Gestational Diabetes

About 4% of pregnant women will develop a diabetes-like condition during their pregnancy. Like diabetes mellitis, women with Gestational Diabetes Mellitis (GDM) will have high blood sugars. If not treated, many of these women will give birth to very large babies, a condition known as macrosomia. The baby with macrosomia weighs over 4500 grams, 10 pounds, at birth. A baby this big presents some obvious problems, since the pelvis is designed for something a bit smaller (although most ten-pound babies can fit through the average pelvis).

Even in a healthy, normal pregnancy, there is a noticable change in normal glucose/insulin metabolism. The change is marked by insulin resistance, just like in adult-onset diabetes. This is probably a mechanism by which the fetus receives a preferential glucose supply. In the mother, the process shunts glucose away from muscle and into fat cells for storage and use later. Most of the substances which produce this normal change are produced in the placenta. As the placenta grows larger, more of these substances are produced.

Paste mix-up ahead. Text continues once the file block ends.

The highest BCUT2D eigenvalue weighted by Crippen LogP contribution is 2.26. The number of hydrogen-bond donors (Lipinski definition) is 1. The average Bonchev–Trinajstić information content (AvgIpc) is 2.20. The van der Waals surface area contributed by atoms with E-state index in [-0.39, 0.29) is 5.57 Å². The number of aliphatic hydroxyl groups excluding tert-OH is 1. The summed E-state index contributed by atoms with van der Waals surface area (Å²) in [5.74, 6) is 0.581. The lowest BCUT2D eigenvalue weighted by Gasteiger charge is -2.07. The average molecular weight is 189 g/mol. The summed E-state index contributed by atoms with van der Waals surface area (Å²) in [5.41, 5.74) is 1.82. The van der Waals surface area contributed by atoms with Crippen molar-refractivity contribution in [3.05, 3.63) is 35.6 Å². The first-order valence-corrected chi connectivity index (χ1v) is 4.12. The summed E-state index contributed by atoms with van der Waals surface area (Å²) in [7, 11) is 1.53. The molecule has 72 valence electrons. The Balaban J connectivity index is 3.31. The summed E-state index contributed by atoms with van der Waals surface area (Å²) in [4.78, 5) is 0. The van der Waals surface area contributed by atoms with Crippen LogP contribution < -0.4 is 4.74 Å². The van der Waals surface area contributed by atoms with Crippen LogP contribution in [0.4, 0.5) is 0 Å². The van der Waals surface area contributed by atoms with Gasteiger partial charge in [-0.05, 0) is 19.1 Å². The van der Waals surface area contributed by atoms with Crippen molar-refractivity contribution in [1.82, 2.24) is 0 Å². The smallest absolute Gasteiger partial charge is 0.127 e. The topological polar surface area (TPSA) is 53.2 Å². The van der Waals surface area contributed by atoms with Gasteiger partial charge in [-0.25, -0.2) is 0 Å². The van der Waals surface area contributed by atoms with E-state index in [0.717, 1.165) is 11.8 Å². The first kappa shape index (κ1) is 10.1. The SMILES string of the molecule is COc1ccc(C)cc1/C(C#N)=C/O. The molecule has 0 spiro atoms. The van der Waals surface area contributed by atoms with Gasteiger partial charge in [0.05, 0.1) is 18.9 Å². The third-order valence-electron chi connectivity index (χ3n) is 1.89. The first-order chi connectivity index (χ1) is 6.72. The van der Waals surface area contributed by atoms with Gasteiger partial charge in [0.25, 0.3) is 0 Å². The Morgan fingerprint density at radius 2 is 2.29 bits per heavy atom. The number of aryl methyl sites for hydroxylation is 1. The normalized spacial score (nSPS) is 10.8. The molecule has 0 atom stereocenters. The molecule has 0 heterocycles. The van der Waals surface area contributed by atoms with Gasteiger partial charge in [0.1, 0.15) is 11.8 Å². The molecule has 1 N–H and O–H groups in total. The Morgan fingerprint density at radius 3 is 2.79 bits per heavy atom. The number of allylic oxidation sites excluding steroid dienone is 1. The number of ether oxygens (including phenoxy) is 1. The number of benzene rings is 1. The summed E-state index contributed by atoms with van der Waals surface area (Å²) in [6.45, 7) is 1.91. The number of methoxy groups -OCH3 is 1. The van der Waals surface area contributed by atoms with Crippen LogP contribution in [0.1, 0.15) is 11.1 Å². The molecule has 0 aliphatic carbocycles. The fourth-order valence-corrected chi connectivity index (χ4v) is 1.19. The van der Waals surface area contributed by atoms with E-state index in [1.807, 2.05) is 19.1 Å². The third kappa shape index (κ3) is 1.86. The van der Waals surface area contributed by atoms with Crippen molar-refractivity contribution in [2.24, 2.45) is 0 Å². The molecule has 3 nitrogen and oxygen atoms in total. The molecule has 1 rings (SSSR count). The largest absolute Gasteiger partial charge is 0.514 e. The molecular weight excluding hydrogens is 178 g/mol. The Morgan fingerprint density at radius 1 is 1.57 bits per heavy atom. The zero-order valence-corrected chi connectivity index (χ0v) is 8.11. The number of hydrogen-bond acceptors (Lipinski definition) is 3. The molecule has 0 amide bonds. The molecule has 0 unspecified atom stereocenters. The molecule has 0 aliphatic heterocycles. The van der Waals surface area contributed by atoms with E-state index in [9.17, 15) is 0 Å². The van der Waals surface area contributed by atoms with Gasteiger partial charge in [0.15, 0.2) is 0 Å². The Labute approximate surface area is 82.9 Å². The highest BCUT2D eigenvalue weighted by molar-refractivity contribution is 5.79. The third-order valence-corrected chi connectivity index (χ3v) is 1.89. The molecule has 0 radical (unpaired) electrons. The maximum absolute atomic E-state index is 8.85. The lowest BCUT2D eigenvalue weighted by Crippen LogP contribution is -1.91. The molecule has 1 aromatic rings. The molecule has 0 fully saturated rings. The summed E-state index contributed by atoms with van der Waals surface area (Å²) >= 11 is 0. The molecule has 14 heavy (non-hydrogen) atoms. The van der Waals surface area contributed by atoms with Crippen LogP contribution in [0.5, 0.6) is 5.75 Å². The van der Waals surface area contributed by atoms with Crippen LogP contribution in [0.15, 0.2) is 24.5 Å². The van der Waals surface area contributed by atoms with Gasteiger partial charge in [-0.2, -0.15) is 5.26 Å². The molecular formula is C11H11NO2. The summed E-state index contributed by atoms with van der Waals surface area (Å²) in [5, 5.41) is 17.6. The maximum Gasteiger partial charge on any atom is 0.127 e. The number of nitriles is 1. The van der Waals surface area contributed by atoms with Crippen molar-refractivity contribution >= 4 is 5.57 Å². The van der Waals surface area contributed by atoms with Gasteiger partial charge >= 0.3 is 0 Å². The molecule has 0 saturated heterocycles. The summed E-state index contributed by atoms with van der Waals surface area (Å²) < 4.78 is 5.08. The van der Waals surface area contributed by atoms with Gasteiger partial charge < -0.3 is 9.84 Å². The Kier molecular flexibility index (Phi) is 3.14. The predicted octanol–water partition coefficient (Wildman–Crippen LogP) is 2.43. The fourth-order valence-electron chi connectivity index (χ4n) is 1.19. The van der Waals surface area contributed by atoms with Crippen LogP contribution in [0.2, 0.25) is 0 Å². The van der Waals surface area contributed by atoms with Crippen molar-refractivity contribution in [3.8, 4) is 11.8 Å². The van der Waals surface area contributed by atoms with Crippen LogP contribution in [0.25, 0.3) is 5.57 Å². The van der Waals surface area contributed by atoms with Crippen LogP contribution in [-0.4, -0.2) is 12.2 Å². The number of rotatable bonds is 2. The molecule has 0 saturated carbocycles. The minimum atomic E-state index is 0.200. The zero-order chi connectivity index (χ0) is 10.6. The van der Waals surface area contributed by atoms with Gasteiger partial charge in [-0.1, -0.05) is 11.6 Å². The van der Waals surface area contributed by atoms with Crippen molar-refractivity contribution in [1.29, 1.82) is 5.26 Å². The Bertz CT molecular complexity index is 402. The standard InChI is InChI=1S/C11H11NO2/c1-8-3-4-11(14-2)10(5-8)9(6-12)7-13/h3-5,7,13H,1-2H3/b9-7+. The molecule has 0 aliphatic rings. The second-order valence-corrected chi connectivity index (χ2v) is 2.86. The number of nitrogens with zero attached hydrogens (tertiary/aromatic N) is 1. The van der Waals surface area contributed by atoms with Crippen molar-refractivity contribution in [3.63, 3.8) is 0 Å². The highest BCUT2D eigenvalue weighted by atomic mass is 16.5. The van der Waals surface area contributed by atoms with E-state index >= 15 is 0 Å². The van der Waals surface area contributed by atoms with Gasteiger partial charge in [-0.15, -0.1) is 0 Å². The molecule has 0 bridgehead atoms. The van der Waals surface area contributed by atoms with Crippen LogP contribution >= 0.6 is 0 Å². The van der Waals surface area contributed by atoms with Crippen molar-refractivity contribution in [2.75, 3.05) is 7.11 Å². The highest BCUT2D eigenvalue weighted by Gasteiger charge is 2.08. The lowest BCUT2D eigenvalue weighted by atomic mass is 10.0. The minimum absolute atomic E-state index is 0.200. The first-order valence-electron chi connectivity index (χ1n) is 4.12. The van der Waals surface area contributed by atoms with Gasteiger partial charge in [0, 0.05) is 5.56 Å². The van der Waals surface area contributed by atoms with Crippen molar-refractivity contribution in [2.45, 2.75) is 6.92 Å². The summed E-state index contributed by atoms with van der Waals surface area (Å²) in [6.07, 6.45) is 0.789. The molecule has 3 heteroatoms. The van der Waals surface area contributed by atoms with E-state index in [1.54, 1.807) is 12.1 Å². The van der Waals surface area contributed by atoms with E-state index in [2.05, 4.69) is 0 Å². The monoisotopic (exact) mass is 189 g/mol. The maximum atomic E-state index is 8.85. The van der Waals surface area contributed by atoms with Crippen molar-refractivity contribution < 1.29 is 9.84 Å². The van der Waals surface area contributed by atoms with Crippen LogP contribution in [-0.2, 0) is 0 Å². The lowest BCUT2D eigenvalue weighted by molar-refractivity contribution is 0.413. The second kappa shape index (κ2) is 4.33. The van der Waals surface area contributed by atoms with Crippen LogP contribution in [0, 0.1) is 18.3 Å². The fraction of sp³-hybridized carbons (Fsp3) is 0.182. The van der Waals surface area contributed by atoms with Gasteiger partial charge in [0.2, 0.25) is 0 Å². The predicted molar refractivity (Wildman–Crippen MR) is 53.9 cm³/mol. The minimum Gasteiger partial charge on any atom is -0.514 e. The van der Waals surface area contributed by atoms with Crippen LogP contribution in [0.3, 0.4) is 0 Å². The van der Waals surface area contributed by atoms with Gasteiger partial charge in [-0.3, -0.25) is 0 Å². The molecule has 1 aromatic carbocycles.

In some women this process is more pronounced, and their blood sugar levels approach those seen in woman with diabetes. When blood tests show that these sugar levels are becoming dangerously elevated, measures are taken to lower them, and the woman is classified as GDM.

It is now recommended that all pregnant women be screened for GDM. The usual screening test, the 1-hour Glucose Tolerance Test (GTT), is given between 24 and 28 weeks gestation. The woman is given a measured amount of sugar (in the form of a drink), and the blood glucose is measured one hour later. If the level is greater than 140, it is recommended that she receive a longer version of the test, a three-hour GTT. During the 3-hour GTT, blood is drawn in the fasting state (so, no breakfast on the morning of the test!), and then at 1 hour, 2 hours, and 3 hours after drinking the sugar drink. If 2 of the values are elevated, GDM is diagnosed. It is particularly bothersome if the Fasting Blood Sugar is elevated.